Friday, March 7, 2014

Cost-effectiveness with uncertain effectiveness

Gene expression testing is quite different from genetic testing. Gene expression refers to epigenetic regulation of genes that occur without alteration of DNA. I've covered such topics several times in this blog. Today, I would like to focus on a recent published work on a new test  that assesses whether or not a patient's chest discomfort or other symptoms are due to obstructive coronary artery disease. Sounds interesting, since angiography is a costly technology.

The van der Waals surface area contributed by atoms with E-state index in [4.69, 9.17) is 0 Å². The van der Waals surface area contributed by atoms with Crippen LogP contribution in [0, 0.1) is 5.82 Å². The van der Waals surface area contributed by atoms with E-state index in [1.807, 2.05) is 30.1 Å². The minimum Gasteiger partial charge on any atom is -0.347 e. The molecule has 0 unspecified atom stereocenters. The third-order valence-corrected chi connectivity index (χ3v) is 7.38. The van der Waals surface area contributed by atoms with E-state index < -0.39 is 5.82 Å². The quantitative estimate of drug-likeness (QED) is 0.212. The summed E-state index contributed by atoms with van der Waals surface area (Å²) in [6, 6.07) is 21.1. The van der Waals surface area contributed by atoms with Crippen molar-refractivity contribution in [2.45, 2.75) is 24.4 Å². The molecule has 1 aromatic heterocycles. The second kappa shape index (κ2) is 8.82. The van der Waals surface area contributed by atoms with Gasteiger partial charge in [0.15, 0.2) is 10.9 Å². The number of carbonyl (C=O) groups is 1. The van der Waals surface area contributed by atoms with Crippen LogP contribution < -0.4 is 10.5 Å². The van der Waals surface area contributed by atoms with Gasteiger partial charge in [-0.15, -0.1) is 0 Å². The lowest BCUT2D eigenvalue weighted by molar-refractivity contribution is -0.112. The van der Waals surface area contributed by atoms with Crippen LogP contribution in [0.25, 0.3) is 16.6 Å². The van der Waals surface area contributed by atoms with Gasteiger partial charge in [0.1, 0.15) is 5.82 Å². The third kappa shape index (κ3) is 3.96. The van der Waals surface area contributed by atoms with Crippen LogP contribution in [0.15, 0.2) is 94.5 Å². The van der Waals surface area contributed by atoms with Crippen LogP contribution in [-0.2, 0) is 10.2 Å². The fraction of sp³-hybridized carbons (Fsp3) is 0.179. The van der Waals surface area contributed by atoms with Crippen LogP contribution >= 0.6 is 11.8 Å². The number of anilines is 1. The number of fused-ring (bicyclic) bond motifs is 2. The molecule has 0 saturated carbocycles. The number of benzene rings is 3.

A quick look at this recent article will raise new doubts. As you know, there is no need for cost-effectiveness analysis when effectiveness is uncertain. When talking about testing effectiveness means, sensitivity and specificity, AUC and so on. But what happens when the seller (or the model) decides about the threshold and afterwards focuses on negative predictive value of 96% and provides the desired value?. The threshold is only an option in the model. Why not change it?. There is a circular reasoning on that.
My concern is that health economics should look in detail at such issues. It is not an issue of conflicts of interest. In this case any health economist should avoid entering such territory.

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